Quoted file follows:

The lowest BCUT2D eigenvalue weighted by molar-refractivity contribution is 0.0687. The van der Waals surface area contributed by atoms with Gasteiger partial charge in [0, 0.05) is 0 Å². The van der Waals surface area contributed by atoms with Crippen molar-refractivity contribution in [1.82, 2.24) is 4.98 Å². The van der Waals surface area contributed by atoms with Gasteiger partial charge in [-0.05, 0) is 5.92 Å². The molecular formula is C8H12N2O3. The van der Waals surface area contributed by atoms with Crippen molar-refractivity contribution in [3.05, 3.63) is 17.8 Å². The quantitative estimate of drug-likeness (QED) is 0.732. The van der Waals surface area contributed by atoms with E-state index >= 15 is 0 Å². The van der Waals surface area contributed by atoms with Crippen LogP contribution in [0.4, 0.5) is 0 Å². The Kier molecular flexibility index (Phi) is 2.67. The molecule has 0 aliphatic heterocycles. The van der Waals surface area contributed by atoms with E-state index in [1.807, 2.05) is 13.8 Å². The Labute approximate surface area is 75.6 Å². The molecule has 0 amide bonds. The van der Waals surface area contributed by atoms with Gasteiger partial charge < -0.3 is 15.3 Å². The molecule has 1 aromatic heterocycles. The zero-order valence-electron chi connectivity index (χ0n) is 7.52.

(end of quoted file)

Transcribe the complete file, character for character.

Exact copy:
The lowest BCUT2D eigenvalue weighted by molar-refractivity contribution is 0.0687. The van der Waals surface area contributed by atoms with Gasteiger partial charge in [0, 0.05) is 0 Å². The van der Waals surface area contributed by atoms with Crippen molar-refractivity contribution in [1.82, 2.24) is 4.98 Å². The van der Waals surface area contributed by atoms with Gasteiger partial charge in [-0.05, 0) is 5.92 Å². The molecular formula is C8H12N2O3. The van der Waals surface area contributed by atoms with Crippen molar-refractivity contribution in [3.05, 3.63) is 17.8 Å². The quantitative estimate of drug-likeness (QED) is 0.732. The van der Waals surface area contributed by atoms with E-state index >= 15 is 0 Å². The van der Waals surface area contributed by atoms with Crippen LogP contribution in [0.4, 0.5) is 0 Å². The Kier molecular flexibility index (Phi) is 2.67. The molecule has 0 aliphatic heterocycles. The van der Waals surface area contributed by atoms with E-state index in [1.807, 2.05) is 13.8 Å². The Labute approximate surface area is 75.6 Å². The molecule has 0 amide bonds. The van der Waals surface area contributed by atoms with Gasteiger partial charge < -0.3 is 15.3 Å². The molecule has 1 aromatic heterocycles. The zero-order valence-electron chi connectivity index (χ0n) is 7.52.